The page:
Mountaineering Scotland and the Mountain Safety Group plot route for a safe return to the hills – once restrictions allow
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Mountaineering organisations are helping to develop a safe route back to the hills but have urged enthusiasts to 'hold the line' for now.
The groups are asking hill walkers and climbers to continue to follow official advice from the Scottish Government to avoid travel and stay local for their daily exercise.
They warn that despite an easing of restrictions in England this week, the advice for people in Scotland remains the same – stay home and only go out for essential work, food or health reasons – although people in Scotland can now go out to exercise more than once a day.
Mountaineering Scotland – the organisation representing hill walkers, climbers and ski tourers in Scotland – says it understands that walkers and climbers are keen to get back out to the hills and crags, and it is leading discussions with partners in the Mountain Safety Group on how to deliver a phased return to the hills and mountains.
These are unprecedented times and I’d like to thank Mountaineering Scotland members for keeping to the current guidelines
This group of key mountain safety organisations, including Scottish Mountain Rescue, Police Scotland, Mountain Training Scotland, Glenmore Lodge and the Association of Mountaineering Instructors, has developed proposals this week which are being submitted to the Scottish Government outlining how mountaineering activities such as hill walking, climbing and bouldering can be reintroduced.
Damon Powell, chair of Scottish Mountain Rescue said: “It is good to be working as part of the Mountain Safety Group to ensure we can get people back out into the outdoors undertaking their preferred activities as soon as there is a safe and responsible way to do so within the Scottish Government guidelines.
“We hope to see everyone out there soon, but preferably not on a rescue!”
George McEwan, chief officer of Mountain Training Scotland, added: “Prior to lockdown, our leaders, instructors, coaches and guides supported active public participation (both voluntarily and professionally) in walking, climbing and mountaineering, which does so much to support improved health and wellbeing.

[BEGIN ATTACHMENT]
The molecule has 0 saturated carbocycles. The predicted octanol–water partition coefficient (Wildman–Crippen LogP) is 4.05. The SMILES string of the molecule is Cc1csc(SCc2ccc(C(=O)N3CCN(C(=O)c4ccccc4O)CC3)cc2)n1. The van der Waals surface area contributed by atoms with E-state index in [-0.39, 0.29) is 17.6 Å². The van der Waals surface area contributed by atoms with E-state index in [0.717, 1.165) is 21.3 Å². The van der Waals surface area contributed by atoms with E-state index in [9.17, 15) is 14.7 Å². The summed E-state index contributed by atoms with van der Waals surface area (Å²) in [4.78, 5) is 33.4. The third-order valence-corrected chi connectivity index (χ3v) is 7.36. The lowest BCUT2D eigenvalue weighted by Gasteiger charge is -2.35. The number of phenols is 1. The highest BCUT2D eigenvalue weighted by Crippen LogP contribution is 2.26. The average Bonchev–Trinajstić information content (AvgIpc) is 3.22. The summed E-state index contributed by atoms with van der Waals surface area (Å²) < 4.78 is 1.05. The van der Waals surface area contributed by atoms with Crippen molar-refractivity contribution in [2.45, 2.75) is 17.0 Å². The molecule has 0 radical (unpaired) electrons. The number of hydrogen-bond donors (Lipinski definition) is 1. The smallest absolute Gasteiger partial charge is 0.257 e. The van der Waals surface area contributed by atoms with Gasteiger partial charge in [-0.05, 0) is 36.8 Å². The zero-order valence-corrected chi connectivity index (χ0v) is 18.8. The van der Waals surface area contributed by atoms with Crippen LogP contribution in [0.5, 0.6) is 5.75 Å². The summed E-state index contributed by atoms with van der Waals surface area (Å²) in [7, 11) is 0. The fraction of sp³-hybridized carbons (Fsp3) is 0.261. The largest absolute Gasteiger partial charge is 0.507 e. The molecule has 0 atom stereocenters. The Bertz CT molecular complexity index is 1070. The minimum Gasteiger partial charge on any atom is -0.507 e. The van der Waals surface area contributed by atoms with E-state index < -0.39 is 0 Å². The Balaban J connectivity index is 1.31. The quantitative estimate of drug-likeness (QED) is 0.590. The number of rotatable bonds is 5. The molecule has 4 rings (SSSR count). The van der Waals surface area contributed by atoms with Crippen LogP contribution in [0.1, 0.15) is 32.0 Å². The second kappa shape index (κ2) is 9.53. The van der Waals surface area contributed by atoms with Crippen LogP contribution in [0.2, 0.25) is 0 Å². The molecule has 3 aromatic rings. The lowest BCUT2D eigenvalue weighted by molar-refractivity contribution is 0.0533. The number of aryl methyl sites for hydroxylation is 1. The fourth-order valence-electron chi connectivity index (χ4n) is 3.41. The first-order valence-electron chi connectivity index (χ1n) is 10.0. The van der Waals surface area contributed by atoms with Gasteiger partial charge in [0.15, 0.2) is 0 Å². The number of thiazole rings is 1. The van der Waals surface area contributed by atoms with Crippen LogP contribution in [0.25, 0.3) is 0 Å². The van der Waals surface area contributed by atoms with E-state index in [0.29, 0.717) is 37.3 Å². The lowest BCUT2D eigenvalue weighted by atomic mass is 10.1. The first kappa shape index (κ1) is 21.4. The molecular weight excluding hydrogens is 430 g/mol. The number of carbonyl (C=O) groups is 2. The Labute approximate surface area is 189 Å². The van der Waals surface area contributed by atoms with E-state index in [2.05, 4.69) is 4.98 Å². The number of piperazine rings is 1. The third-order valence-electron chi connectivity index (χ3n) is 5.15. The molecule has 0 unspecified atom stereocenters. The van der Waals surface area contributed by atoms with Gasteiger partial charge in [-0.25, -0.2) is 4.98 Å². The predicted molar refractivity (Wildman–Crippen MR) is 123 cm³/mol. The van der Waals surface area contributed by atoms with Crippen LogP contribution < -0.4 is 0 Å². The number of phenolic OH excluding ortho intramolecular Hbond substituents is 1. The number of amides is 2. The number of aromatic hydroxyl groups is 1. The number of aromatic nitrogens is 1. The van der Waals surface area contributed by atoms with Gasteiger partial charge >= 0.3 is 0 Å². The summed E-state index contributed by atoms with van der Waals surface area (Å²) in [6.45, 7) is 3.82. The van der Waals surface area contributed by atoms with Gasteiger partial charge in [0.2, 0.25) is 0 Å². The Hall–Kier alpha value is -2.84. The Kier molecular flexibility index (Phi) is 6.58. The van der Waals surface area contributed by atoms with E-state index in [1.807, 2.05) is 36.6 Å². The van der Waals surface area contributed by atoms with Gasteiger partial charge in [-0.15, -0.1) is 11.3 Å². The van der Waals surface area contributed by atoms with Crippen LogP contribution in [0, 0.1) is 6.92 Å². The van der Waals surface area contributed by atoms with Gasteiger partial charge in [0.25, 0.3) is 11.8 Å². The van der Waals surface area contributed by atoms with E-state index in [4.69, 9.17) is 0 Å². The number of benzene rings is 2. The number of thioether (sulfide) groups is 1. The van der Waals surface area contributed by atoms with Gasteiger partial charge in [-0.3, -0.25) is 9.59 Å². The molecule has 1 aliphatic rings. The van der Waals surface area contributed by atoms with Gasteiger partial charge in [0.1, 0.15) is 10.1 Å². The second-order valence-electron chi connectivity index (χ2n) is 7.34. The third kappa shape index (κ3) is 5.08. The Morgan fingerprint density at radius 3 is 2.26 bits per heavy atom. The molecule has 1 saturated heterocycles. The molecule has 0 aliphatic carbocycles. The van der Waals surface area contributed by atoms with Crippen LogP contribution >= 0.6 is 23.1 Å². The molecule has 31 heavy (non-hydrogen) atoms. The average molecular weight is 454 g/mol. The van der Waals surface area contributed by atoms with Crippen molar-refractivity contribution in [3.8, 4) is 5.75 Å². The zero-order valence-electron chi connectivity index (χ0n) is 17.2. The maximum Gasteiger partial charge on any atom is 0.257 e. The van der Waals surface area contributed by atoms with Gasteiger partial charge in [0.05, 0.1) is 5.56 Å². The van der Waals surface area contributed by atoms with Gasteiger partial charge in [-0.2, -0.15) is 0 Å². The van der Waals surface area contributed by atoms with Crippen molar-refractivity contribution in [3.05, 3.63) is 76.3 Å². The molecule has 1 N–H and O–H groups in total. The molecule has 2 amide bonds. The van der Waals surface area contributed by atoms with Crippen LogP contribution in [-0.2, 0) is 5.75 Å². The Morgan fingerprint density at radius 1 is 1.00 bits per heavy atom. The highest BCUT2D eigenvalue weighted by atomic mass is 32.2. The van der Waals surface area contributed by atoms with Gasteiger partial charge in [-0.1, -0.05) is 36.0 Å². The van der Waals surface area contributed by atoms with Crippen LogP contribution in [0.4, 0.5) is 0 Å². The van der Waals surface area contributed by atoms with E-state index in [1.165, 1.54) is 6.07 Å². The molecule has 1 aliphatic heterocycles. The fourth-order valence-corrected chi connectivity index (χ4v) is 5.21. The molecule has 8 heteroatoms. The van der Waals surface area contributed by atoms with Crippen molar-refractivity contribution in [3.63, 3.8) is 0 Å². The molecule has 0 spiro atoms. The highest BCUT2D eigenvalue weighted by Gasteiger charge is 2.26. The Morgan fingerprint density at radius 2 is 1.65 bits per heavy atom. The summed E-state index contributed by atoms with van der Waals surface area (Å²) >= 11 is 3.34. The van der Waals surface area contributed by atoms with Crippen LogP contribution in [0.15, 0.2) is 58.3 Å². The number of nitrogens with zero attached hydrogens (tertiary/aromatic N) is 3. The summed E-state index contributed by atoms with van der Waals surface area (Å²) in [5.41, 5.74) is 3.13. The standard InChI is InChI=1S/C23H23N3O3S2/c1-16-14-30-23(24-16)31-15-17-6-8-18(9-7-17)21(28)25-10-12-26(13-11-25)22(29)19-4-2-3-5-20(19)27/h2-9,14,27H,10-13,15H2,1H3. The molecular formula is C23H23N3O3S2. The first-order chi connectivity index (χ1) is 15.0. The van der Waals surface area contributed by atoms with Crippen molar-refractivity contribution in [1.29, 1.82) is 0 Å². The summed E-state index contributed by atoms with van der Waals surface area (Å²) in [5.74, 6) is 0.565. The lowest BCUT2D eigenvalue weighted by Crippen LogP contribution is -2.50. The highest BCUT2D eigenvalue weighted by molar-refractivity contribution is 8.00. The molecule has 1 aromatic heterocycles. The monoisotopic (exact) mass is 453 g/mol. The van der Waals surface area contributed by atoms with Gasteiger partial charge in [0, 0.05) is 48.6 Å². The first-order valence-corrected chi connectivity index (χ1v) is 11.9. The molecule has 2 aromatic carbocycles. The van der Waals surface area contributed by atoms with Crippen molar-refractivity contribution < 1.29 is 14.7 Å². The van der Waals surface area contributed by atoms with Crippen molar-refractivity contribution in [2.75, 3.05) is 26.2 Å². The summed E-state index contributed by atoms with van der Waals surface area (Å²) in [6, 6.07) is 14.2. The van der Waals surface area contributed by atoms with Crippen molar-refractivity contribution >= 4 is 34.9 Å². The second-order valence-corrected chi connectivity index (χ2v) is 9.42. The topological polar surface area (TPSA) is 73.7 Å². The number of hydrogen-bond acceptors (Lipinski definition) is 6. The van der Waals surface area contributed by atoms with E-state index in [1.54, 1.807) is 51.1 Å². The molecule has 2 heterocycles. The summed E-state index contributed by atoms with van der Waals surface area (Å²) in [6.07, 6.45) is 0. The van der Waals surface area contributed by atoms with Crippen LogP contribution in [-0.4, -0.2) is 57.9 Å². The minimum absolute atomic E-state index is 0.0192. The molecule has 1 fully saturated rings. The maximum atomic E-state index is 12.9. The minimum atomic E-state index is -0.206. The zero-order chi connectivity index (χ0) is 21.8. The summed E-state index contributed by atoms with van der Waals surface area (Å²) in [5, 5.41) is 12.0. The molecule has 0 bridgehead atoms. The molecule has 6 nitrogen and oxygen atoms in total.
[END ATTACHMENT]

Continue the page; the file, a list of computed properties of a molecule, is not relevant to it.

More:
“As we look forward to reactivation, we are supporting the work of Mountaineering Scotland and the rest of the Mountain Safety Group to facilitate a phased return to the outdoors which is both safe and socially responsible.”
Mountaineering Scotland says it has also taken on board feedback from its members and discussions with organisations across the Scottish outdoor sector, including sportscotland, outdoor sport governing bodies and the national parks, so that everyone can enjoy Scotland’s outdoors in a way that considers the safety of individuals as well as rural communities. Further work is ongoing to produce a position statement and more detailed supporting guidance.
Stuart Younie, CEO of Mountaineering Scotland, said: “These are unprecedented times and I’d like to thank Mountaineering Scotland members for keeping to the current guidelines.
“We know it’s been a challenge but it’s great to see the mountaineering community pulling together in this way. We want to see an immediate return to hill walking, climbing and other outdoor activities as lockdown starts to ease, and have been encouraged by the way the outdoor sector in Scotland is working together to make this happen in a safe and responsible way.”
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